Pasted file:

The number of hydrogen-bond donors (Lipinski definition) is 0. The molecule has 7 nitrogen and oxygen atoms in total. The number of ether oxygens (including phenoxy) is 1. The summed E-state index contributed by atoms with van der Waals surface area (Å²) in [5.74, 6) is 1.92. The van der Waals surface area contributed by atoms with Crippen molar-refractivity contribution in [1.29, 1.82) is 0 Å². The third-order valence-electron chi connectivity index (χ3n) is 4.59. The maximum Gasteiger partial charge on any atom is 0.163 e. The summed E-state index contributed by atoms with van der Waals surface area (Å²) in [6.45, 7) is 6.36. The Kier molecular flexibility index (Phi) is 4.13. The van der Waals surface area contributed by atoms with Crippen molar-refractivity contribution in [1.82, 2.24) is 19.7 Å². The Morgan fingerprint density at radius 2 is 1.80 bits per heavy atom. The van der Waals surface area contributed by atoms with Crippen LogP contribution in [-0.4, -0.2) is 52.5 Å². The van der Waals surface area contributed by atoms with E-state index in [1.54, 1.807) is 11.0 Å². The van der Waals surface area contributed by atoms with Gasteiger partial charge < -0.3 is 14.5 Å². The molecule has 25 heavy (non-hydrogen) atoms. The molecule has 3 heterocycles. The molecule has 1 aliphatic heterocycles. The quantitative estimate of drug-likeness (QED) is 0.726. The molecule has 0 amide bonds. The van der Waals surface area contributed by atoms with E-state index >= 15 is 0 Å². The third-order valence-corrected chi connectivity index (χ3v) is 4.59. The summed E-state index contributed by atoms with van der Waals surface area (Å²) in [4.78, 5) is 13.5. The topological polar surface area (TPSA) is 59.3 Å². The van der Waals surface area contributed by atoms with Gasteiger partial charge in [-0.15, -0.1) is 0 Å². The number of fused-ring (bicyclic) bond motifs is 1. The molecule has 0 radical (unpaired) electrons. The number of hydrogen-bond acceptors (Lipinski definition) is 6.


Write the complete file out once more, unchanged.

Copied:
The number of hydrogen-bond donors (Lipinski definition) is 0. The molecule has 7 nitrogen and oxygen atoms in total. The number of ether oxygens (including phenoxy) is 1. The summed E-state index contributed by atoms with van der Waals surface area (Å²) in [5.74, 6) is 1.92. The van der Waals surface area contributed by atoms with Crippen molar-refractivity contribution in [1.29, 1.82) is 0 Å². The third-order valence-electron chi connectivity index (χ3n) is 4.59. The maximum Gasteiger partial charge on any atom is 0.163 e. The summed E-state index contributed by atoms with van der Waals surface area (Å²) in [6.45, 7) is 6.36. The Kier molecular flexibility index (Phi) is 4.13. The van der Waals surface area contributed by atoms with Crippen molar-refractivity contribution in [1.82, 2.24) is 19.7 Å². The Morgan fingerprint density at radius 2 is 1.80 bits per heavy atom. The van der Waals surface area contributed by atoms with Crippen LogP contribution in [-0.4, -0.2) is 52.5 Å². The van der Waals surface area contributed by atoms with E-state index in [1.54, 1.807) is 11.0 Å². The van der Waals surface area contributed by atoms with Gasteiger partial charge < -0.3 is 14.5 Å². The molecule has 25 heavy (non-hydrogen) atoms. The molecule has 3 heterocycles. The molecule has 1 aliphatic heterocycles. The quantitative estimate of drug-likeness (QED) is 0.726. The molecule has 0 amide bonds. The van der Waals surface area contributed by atoms with E-state index >= 15 is 0 Å². The third-order valence-corrected chi connectivity index (χ3v) is 4.59. The summed E-state index contributed by atoms with van der Waals surface area (Å²) in [4.78, 5) is 13.5. The topological polar surface area (TPSA) is 59.3 Å². The van der Waals surface area contributed by atoms with Gasteiger partial charge in [-0.15, -0.1) is 0 Å². The number of fused-ring (bicyclic) bond motifs is 1. The molecule has 0 radical (unpaired) electrons. The number of hydrogen-bond acceptors (Lipinski definition) is 6.